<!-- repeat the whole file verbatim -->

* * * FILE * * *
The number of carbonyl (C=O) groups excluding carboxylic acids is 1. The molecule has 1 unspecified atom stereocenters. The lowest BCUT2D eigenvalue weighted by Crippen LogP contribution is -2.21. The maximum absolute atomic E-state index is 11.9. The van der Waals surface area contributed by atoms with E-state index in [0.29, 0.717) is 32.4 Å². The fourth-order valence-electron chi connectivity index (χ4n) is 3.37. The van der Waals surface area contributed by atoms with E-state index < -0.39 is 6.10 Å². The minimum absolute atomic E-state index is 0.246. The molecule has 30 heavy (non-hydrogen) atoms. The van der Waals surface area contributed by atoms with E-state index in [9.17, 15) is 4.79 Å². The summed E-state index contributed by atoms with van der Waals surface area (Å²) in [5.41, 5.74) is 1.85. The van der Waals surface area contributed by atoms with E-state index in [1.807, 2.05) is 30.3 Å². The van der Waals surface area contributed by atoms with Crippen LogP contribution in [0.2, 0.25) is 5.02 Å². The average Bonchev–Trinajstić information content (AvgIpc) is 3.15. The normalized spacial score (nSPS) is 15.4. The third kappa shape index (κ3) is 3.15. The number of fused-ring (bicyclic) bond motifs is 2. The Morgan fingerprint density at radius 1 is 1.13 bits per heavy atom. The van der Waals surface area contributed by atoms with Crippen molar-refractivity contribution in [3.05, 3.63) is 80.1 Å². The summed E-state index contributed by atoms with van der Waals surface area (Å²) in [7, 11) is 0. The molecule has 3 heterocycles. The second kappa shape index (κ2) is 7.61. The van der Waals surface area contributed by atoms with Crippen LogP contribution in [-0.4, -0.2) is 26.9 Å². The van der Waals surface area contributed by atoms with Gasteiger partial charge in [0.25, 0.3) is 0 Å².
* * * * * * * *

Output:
The number of carbonyl (C=O) groups excluding carboxylic acids is 1. The molecule has 1 unspecified atom stereocenters. The lowest BCUT2D eigenvalue weighted by Crippen LogP contribution is -2.21. The maximum absolute atomic E-state index is 11.9. The van der Waals surface area contributed by atoms with E-state index in [0.29, 0.717) is 32.4 Å². The fourth-order valence-electron chi connectivity index (χ4n) is 3.37. The van der Waals surface area contributed by atoms with E-state index < -0.39 is 6.10 Å². The minimum absolute atomic E-state index is 0.246. The molecule has 30 heavy (non-hydrogen) atoms. The van der Waals surface area contributed by atoms with E-state index in [9.17, 15) is 4.79 Å². The summed E-state index contributed by atoms with van der Waals surface area (Å²) in [5.41, 5.74) is 1.85. The van der Waals surface area contributed by atoms with E-state index in [1.807, 2.05) is 30.3 Å². The van der Waals surface area contributed by atoms with Crippen LogP contribution in [0.2, 0.25) is 5.02 Å². The average Bonchev–Trinajstić information content (AvgIpc) is 3.15. The normalized spacial score (nSPS) is 15.4. The third kappa shape index (κ3) is 3.15. The number of fused-ring (bicyclic) bond motifs is 2. The Morgan fingerprint density at radius 1 is 1.13 bits per heavy atom. The van der Waals surface area contributed by atoms with Crippen molar-refractivity contribution in [3.05, 3.63) is 80.1 Å². The summed E-state index contributed by atoms with van der Waals surface area (Å²) in [7, 11) is 0. The molecule has 3 heterocycles. The second kappa shape index (κ2) is 7.61. The van der Waals surface area contributed by atoms with Crippen LogP contribution in [-0.4, -0.2) is 26.9 Å². The van der Waals surface area contributed by atoms with Gasteiger partial charge in [0.25, 0.3) is 0 Å².